More on 4th Edition

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I mentioned in my previous post that I was kind of unhappy about the organization of the 4th Edition Player’s Handbook.

I also wanted to riff off of that and say: On the one hand, I think the Player’s Handbook is quite a beautiful book, as are all the other core books. The whole impression is extremely colorful, with great action shots of cool characters doing cool things. I even had a great time just flipping through the Monster Manual and looking at these pictures of the monsters, and envisioning how I could use these creatures in a campaign.

That said — The art in 4th Edition bugs me. As much as I can enjoy looking at what are, generally speaking, aesthetically pleasing images, the art in 4th Edition doesn’t depict a game I want to play. Lets be clear here, I had the same general problem with 3rd Edition, whose art style could be described as “focus-grouped fantasypunk.” I get very irritated when the point of every single spread is to showcase some stupid generic fantasy mix of human, elf, halfling, dwarf, and now dragonborn and tiefling. Then we’ve got individual pictures with an inexplicable array of races, sexes, crazy hairstyles, tattoos, piercings, clothing styles, weapons, glowing runes and energy forms, and everything else.

Not that this is anything new, really. Like I said, I have the same problem with 3.5. The artwork is always so focused on presenting “cool” or “possibility” that the impression that I take from it is, “Here are all these possibilities for cool things that might show up in your game. None of them matter, however, because if you’re playing a cool dragonborn fighter, you’re just playing a human in a dragon-suit who kills stuff. No matter what suit you choose to wear, your choices for these kinds of things don’t matter, because they’re only flavor choices that don’t affect the game. And enemies you fight? Yeah, they don’t matter, they’re just there for you to kill.”

On another note, my biggest gripe with 4th Edition is the ludicrous GSL (Game System License). Even though I think Paizo’s Pathfinder is doomed to be a failure because of the goal of maintaining backwards compatibility with 3.5, I’m hoping they eventually produce something similar to 4th Edition but under the OGL. Any self-respecting D&D player, which is to say, any D&D player which puts substantial effort into playing the game in non-Greyhawk, non-Forgotten Realms, homebrewed settings should be extremely wary of 4th Edition. Check out this link at Paizo for more.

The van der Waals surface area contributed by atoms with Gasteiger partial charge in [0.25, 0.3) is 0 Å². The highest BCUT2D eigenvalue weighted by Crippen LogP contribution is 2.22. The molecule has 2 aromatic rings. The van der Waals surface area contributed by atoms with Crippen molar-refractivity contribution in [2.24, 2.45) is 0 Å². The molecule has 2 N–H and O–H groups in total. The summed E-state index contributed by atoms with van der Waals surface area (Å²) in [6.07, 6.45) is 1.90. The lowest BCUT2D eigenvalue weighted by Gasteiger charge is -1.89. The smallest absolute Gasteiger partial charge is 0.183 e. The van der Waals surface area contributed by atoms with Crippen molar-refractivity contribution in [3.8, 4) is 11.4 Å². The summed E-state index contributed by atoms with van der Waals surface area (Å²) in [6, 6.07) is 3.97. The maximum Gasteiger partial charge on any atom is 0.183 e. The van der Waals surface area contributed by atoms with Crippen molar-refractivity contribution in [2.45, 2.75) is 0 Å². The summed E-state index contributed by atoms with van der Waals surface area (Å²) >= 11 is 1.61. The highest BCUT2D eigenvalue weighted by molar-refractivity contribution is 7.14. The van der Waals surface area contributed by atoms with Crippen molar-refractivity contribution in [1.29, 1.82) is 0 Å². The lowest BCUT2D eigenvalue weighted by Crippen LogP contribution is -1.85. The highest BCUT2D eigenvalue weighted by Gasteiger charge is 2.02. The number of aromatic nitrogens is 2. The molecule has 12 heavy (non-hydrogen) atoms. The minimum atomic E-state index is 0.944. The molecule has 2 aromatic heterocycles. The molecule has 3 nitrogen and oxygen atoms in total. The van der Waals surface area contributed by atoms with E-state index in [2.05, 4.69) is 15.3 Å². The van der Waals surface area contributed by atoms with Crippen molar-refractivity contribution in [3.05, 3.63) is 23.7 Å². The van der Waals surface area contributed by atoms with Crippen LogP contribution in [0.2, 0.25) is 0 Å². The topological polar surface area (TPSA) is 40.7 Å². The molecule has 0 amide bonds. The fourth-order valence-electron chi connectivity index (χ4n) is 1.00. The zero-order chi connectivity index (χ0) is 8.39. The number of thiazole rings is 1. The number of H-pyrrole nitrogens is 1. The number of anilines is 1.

Why do I care about the GSL vs. the OGL? Well, just as an example. My own campaign setting which I have used in one campaign comprised one city … With about twenty pages of backstory, twenty pages of discussion of culture, several maps, artwork images, breakdowns of populations, major NPCs backstories with portraits… In short, for a simple campaign I do serious amounts of work. I don’t ever really plan on publishing that sort of thing, but if I wanted to make a PDF for sale, why should I have to worry about Wizards of the Coast saying, “Hey, your independently created Prestige Class for Order of the Shining Star (or whatever – something generic) infringes on something we’re going to publish in Splatbooks Unlimited, volume 24. Stop publishing your product now.”

Another, more relevant example: Mike Mearls posted a really cool encounter scenario with like seven or eight dynamic elements to spice up an encounter that would otherwise devolve into “I attack. I rolled a 26, so I hit. I do 36 points of damage.” Someone posted in the comments that this encounter scenario is so cool that things like that could warrant a book full of awesome encounter settings. That sounds like an amazing idea — But anyone who published such a thing for 4th Edition under the GSL? You’re open to getting your license revoked at any time for any reason, at the whim of Wizards of the Coast. Who would put up with that? I know I wouldn’t.

What’s worse? Technically, creating any sort of character creator, generator, or other utility for D&D 4th Edition is prohibited by the GSL. Why? Basically because Wizards of the Coast had the idea that they were going to be able to run Gleemax and D&D Insider — A subscription based service for GMs and players to have access to their books on the computer, have character generators, a virtual tabletop, etc. But, as everyone who remembers 3rd edition and its Character Generator software remembers, Wizards of the Coast sucks at developing software. They can’t even keep their message boards running smoothly, they’re unavailable half the time I try to go there. So D&D Insider is vaporware at this point, and Gleemax has already died. This is definitely not confidence inspiring.

I guess I can cross my fingers in hoping that maybe Wizards will realize they are incompetent and lighten up on the software restrictions in the GSL, but I’m not hoping for much.

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